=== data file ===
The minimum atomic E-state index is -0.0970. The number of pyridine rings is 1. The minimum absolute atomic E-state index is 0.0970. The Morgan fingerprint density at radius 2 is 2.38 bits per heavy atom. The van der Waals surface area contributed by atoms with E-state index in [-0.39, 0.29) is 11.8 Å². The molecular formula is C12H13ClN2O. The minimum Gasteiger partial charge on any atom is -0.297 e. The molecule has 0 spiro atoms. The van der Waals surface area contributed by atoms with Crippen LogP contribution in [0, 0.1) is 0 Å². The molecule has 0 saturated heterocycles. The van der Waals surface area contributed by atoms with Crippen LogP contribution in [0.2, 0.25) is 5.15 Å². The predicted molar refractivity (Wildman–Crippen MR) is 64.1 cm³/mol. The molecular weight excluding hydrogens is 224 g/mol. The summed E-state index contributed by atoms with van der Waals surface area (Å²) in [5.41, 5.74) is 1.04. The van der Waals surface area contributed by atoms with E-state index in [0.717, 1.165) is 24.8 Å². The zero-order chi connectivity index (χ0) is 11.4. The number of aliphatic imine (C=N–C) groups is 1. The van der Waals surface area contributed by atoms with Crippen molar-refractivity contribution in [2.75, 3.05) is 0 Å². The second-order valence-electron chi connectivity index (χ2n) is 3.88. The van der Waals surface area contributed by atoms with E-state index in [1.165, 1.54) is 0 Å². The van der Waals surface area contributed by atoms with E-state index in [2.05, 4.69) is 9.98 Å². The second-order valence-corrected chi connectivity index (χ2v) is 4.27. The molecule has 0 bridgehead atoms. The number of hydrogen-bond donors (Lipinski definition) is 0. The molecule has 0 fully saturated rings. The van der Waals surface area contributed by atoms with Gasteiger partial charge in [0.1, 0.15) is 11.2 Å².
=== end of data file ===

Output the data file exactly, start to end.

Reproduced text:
The minimum atomic E-state index is -0.0970. The number of pyridine rings is 1. The minimum absolute atomic E-state index is 0.0970. The Morgan fingerprint density at radius 2 is 2.38 bits per heavy atom. The van der Waals surface area contributed by atoms with E-state index in [-0.39, 0.29) is 11.8 Å². The molecular formula is C12H13ClN2O. The minimum Gasteiger partial charge on any atom is -0.297 e. The molecule has 0 spiro atoms. The van der Waals surface area contributed by atoms with Crippen LogP contribution in [0, 0.1) is 0 Å². The molecule has 0 saturated heterocycles. The van der Waals surface area contributed by atoms with Crippen LogP contribution in [0.2, 0.25) is 5.15 Å². The predicted molar refractivity (Wildman–Crippen MR) is 64.1 cm³/mol. The molecular weight excluding hydrogens is 224 g/mol. The summed E-state index contributed by atoms with van der Waals surface area (Å²) in [5.41, 5.74) is 1.04. The van der Waals surface area contributed by atoms with E-state index in [0.717, 1.165) is 24.8 Å². The zero-order chi connectivity index (χ0) is 11.4. The number of aliphatic imine (C=N–C) groups is 1. The van der Waals surface area contributed by atoms with Crippen molar-refractivity contribution in [2.75, 3.05) is 0 Å². The second-order valence-electron chi connectivity index (χ2n) is 3.88. The van der Waals surface area contributed by atoms with E-state index in [1.165, 1.54) is 0 Å². The van der Waals surface area contributed by atoms with E-state index in [2.05, 4.69) is 9.98 Å². The second-order valence-corrected chi connectivity index (χ2v) is 4.27. The molecule has 0 bridgehead atoms. The number of hydrogen-bond donors (Lipinski definition) is 0. The molecule has 0 fully saturated rings. The van der Waals surface area contributed by atoms with Gasteiger partial charge in [0.1, 0.15) is 11.2 Å².